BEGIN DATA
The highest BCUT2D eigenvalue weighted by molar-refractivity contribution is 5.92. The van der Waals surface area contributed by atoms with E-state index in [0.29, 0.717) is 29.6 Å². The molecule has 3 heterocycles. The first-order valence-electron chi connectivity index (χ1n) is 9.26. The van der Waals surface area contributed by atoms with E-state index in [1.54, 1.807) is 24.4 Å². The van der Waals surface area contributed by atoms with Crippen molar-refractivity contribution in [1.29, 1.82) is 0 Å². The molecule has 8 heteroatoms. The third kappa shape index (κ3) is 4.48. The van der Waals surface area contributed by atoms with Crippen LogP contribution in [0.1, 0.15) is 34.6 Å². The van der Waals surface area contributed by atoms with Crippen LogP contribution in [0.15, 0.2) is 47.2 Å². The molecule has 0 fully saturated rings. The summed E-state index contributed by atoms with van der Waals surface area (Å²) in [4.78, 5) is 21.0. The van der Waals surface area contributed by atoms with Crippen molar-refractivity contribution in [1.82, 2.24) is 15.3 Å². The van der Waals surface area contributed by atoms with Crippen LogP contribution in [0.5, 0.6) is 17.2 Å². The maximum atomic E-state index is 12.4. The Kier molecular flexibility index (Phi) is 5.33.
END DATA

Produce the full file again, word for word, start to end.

The highest BCUT2D eigenvalue weighted by molar-refractivity contribution is 5.92. The van der Waals surface area contributed by atoms with E-state index in [0.29, 0.717) is 29.6 Å². The molecule has 3 heterocycles. The first-order valence-electron chi connectivity index (χ1n) is 9.26. The van der Waals surface area contributed by atoms with E-state index in [1.54, 1.807) is 24.4 Å². The van der Waals surface area contributed by atoms with Crippen molar-refractivity contribution in [1.29, 1.82) is 0 Å². The molecule has 8 heteroatoms. The third kappa shape index (κ3) is 4.48. The van der Waals surface area contributed by atoms with Crippen LogP contribution in [0.1, 0.15) is 34.6 Å². The van der Waals surface area contributed by atoms with Crippen LogP contribution in [0.15, 0.2) is 47.2 Å². The molecule has 0 fully saturated rings. The summed E-state index contributed by atoms with van der Waals surface area (Å²) in [4.78, 5) is 21.0. The van der Waals surface area contributed by atoms with Crippen molar-refractivity contribution in [1.82, 2.24) is 15.3 Å². The van der Waals surface area contributed by atoms with Crippen LogP contribution in [0.5, 0.6) is 17.2 Å². The maximum atomic E-state index is 12.4. The Kier molecular flexibility index (Phi) is 5.33.